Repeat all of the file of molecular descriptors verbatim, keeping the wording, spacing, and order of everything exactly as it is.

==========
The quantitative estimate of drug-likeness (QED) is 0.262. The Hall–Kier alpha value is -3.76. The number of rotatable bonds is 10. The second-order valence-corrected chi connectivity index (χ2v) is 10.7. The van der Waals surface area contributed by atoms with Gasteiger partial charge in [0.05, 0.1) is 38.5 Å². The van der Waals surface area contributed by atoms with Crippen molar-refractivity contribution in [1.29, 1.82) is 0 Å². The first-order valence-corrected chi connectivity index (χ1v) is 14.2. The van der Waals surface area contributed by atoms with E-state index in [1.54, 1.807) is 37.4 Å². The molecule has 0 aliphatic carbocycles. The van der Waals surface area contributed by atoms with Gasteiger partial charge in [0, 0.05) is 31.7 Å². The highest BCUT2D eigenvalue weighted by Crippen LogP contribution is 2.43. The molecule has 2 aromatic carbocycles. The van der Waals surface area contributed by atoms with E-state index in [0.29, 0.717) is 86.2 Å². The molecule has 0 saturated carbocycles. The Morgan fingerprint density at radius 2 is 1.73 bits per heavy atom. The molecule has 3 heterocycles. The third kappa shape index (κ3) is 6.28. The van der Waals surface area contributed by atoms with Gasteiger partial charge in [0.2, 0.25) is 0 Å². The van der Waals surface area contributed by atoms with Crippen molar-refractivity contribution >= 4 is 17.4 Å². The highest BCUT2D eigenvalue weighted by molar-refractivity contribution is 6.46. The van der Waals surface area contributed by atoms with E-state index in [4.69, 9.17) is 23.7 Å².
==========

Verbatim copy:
The quantitative estimate of drug-likeness (QED) is 0.262. The Hall–Kier alpha value is -3.76. The number of rotatable bonds is 10. The second-order valence-corrected chi connectivity index (χ2v) is 10.7. The van der Waals surface area contributed by atoms with Gasteiger partial charge in [0.05, 0.1) is 38.5 Å². The van der Waals surface area contributed by atoms with Crippen molar-refractivity contribution in [1.29, 1.82) is 0 Å². The first-order valence-corrected chi connectivity index (χ1v) is 14.2. The van der Waals surface area contributed by atoms with E-state index in [1.54, 1.807) is 37.4 Å². The molecule has 0 aliphatic carbocycles. The van der Waals surface area contributed by atoms with Gasteiger partial charge in [0, 0.05) is 31.7 Å². The highest BCUT2D eigenvalue weighted by Crippen LogP contribution is 2.43. The molecule has 2 aromatic carbocycles. The van der Waals surface area contributed by atoms with E-state index in [0.29, 0.717) is 86.2 Å². The molecule has 0 saturated carbocycles. The Morgan fingerprint density at radius 2 is 1.73 bits per heavy atom. The molecule has 3 heterocycles. The third kappa shape index (κ3) is 6.28. The van der Waals surface area contributed by atoms with Gasteiger partial charge in [0.2, 0.25) is 0 Å². The van der Waals surface area contributed by atoms with Crippen molar-refractivity contribution >= 4 is 17.4 Å². The highest BCUT2D eigenvalue weighted by molar-refractivity contribution is 6.46. The van der Waals surface area contributed by atoms with E-state index in [4.69, 9.17) is 23.7 Å².